Format of command:

supabase gen types typescript --db-url postgres://<user>:<yourpasswordhere>@<host>:<port>/<postgresdb> flytb > db_types.ts

Some example values:

<user> - postgres

<password> - the POSTGRES_PASSWORD you set in .env file

<host> - (Your IP Address)

<postgresdb> - postgres

flytb > db_types.ts means the name of the file, you can give it any name you want.

Once you are done generating types you should see something similar to the following:

export type Json =
  | string
  | number
  | boolean
  | null
  | { [key: string]: Json }
  | Json[]

export interface Database {
  public: {
    Tables: {
      profiles: {
        Row: {
          bio: string | null
          created_at: string | null
          dob: string | null
          full_name: string | null
          id: string
        Insert: {
          bio?: string | null
          created_at?: string | null
          dob?: string | null
          full_name?: string | null
          id: string
        Update: {
          bio?: string | null
          created_at?: string | null
          dob?: string | null
          full_name?: string | null
          id?: string
    Views: {
      [_ in never]: never
    Functions: {
      [_ in never]: never
    Enums: {
      [_ in never]: never
    CompositeTypes: {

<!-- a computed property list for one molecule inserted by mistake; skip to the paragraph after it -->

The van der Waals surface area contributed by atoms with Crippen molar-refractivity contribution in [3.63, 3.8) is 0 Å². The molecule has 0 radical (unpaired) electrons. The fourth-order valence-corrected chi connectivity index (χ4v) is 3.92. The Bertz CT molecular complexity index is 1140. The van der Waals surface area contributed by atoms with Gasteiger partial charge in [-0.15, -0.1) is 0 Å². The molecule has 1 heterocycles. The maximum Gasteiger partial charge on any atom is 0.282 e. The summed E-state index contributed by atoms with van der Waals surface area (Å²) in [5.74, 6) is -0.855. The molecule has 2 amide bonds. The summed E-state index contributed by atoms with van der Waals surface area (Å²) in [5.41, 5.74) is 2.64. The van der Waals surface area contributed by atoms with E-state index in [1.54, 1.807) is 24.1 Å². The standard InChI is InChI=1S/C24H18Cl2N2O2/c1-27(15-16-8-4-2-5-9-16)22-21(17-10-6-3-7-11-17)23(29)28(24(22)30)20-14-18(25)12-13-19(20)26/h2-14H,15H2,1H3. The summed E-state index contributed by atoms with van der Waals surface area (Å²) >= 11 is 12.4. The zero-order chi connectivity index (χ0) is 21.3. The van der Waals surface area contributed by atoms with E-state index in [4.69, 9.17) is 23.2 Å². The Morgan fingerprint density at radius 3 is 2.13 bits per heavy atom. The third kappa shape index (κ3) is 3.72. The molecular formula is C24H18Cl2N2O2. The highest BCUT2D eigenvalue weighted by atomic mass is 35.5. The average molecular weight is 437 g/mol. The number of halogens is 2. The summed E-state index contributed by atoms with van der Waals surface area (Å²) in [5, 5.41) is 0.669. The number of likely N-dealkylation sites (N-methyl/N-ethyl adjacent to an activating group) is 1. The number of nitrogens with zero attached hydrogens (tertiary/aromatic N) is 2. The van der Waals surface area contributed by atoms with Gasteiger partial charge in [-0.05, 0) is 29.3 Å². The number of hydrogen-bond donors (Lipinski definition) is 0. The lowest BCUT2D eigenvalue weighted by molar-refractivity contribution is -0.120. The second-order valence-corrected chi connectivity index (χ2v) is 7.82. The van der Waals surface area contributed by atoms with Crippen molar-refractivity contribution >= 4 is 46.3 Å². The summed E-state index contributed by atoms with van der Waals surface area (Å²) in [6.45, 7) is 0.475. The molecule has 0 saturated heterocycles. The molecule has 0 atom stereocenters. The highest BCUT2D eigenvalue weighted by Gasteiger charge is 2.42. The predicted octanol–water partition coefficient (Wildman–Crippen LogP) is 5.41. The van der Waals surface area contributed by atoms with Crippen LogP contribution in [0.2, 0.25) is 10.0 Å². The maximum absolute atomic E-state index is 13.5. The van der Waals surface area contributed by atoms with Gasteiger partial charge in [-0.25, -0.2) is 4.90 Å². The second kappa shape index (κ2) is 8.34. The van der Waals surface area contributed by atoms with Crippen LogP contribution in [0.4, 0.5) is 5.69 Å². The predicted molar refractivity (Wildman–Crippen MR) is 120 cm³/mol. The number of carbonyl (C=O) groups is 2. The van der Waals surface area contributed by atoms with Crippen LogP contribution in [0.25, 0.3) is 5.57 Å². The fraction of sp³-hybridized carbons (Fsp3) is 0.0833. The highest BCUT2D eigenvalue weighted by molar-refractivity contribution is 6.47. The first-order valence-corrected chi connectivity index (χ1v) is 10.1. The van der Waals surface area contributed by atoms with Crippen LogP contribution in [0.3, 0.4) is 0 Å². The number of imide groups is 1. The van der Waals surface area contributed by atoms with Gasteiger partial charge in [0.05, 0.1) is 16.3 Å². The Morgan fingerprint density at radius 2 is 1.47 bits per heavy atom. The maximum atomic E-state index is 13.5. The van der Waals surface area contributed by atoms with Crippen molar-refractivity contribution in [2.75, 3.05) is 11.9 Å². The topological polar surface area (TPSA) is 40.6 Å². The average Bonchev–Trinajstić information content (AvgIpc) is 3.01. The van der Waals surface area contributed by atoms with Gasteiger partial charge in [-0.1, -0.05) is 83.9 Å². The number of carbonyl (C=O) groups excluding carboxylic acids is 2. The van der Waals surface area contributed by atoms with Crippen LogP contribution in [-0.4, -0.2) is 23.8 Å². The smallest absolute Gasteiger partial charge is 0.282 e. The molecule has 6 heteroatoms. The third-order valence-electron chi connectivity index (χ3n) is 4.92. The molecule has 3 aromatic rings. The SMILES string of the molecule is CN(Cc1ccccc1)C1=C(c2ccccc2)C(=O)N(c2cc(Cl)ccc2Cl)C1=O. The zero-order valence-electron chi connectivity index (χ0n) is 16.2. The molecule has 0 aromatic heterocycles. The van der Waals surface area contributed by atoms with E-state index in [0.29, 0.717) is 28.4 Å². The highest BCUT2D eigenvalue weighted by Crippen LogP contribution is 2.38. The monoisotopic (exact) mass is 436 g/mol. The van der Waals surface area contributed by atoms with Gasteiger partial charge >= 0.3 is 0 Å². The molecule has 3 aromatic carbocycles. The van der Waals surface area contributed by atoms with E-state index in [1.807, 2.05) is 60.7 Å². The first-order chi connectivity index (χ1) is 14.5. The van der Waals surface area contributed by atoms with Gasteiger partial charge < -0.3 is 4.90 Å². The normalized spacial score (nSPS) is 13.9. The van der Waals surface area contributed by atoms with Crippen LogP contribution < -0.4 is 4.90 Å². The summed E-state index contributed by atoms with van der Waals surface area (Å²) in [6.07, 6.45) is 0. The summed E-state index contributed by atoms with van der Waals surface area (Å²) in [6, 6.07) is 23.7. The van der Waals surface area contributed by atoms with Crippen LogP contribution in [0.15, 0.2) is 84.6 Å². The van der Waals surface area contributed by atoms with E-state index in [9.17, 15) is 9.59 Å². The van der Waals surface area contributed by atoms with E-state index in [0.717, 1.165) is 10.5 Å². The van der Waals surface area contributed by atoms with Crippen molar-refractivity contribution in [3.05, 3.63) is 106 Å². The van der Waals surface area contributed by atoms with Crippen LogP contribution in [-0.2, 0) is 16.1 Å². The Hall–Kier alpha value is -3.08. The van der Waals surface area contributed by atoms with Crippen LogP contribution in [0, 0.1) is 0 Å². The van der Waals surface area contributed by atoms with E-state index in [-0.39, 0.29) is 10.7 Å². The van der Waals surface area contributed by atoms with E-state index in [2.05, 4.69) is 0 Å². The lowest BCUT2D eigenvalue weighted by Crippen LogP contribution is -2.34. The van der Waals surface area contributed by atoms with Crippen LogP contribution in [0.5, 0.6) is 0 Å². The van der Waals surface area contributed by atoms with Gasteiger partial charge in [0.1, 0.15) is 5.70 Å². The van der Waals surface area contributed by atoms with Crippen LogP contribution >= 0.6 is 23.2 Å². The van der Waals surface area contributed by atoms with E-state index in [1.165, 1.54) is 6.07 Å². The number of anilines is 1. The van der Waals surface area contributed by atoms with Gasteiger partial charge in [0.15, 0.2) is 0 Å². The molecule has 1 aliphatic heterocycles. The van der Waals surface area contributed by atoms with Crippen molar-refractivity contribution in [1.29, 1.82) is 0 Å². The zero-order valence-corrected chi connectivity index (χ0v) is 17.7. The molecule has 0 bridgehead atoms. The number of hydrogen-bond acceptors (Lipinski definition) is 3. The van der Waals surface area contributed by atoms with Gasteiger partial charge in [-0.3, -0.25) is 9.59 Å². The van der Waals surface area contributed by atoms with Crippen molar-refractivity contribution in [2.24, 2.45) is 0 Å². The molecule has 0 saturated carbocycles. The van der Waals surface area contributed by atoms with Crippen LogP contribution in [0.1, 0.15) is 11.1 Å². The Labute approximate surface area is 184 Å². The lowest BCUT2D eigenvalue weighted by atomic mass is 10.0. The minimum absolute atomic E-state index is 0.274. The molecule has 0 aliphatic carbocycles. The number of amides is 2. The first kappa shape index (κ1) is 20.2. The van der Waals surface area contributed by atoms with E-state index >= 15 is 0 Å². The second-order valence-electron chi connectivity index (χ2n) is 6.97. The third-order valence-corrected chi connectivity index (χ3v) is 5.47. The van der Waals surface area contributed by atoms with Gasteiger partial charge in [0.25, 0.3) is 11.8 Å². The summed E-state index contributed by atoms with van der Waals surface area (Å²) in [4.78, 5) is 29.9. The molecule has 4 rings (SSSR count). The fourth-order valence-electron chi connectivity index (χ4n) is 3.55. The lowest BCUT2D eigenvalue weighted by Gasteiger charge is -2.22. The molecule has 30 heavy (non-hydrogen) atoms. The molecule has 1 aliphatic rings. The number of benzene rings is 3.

[_ in never]: never

Setting up a Common Supabase Server Client

Create a file called supabase.server.ts inside the app directory as follows:

import { createServerClient as _createServerClient } from "@supabase/auth-helpers-remix";

import type { Database } from "./db_types";

export const createServerClient = ({
}: {
  request: Request;
  response: Response;
}) =>
    { request, response }

We are setting the database types we created and the env variables here. We have to pass the request and response in order for the Supabase client to access the session cookie (which contains the session token) that is being stored in the request headers. We can now use our createServerClient to make authenticated requests to the Supabase server.

You can use the Supabase APIs from the remix server side, for example, inside Remix loaders or actions with this client. Just as an example:

import type { LoaderArgs } from "@remix-run/node";